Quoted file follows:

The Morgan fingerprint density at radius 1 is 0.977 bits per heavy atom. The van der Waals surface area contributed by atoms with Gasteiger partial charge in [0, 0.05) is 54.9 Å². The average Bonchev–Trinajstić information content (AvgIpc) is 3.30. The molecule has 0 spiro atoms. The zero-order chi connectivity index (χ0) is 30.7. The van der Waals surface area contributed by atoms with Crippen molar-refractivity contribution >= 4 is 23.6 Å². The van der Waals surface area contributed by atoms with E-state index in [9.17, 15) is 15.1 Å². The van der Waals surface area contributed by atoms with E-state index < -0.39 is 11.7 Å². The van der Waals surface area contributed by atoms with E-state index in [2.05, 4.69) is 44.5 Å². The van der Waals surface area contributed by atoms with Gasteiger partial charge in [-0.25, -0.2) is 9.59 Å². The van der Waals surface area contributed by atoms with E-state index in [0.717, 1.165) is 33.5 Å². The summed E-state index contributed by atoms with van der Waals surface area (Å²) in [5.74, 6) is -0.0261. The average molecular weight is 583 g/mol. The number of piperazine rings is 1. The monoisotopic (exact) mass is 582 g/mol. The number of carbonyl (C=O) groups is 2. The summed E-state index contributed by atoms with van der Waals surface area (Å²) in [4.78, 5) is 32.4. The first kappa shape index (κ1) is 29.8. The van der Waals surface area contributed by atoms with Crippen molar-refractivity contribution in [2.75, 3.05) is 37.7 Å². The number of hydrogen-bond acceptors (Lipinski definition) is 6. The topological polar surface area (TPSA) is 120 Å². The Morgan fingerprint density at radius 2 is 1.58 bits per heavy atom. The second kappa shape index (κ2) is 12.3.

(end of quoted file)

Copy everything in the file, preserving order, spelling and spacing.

The Morgan fingerprint density at radius 1 is 0.977 bits per heavy atom. The van der Waals surface area contributed by atoms with Gasteiger partial charge in [0, 0.05) is 54.9 Å². The average Bonchev–Trinajstić information content (AvgIpc) is 3.30. The molecule has 0 spiro atoms. The zero-order chi connectivity index (χ0) is 30.7. The van der Waals surface area contributed by atoms with Crippen molar-refractivity contribution >= 4 is 23.6 Å². The van der Waals surface area contributed by atoms with E-state index in [9.17, 15) is 15.1 Å². The van der Waals surface area contributed by atoms with E-state index < -0.39 is 11.7 Å². The van der Waals surface area contributed by atoms with E-state index in [2.05, 4.69) is 44.5 Å². The van der Waals surface area contributed by atoms with Gasteiger partial charge in [-0.25, -0.2) is 9.59 Å². The van der Waals surface area contributed by atoms with E-state index in [0.717, 1.165) is 33.5 Å². The summed E-state index contributed by atoms with van der Waals surface area (Å²) in [5.74, 6) is -0.0261. The average molecular weight is 583 g/mol. The number of piperazine rings is 1. The monoisotopic (exact) mass is 582 g/mol. The number of carbonyl (C=O) groups is 2. The summed E-state index contributed by atoms with van der Waals surface area (Å²) in [4.78, 5) is 32.4. The first kappa shape index (κ1) is 29.8. The van der Waals surface area contributed by atoms with Crippen molar-refractivity contribution in [2.75, 3.05) is 37.7 Å². The number of hydrogen-bond acceptors (Lipinski definition) is 6. The topological polar surface area (TPSA) is 120 Å². The Morgan fingerprint density at radius 2 is 1.58 bits per heavy atom. The second kappa shape index (κ2) is 12.3.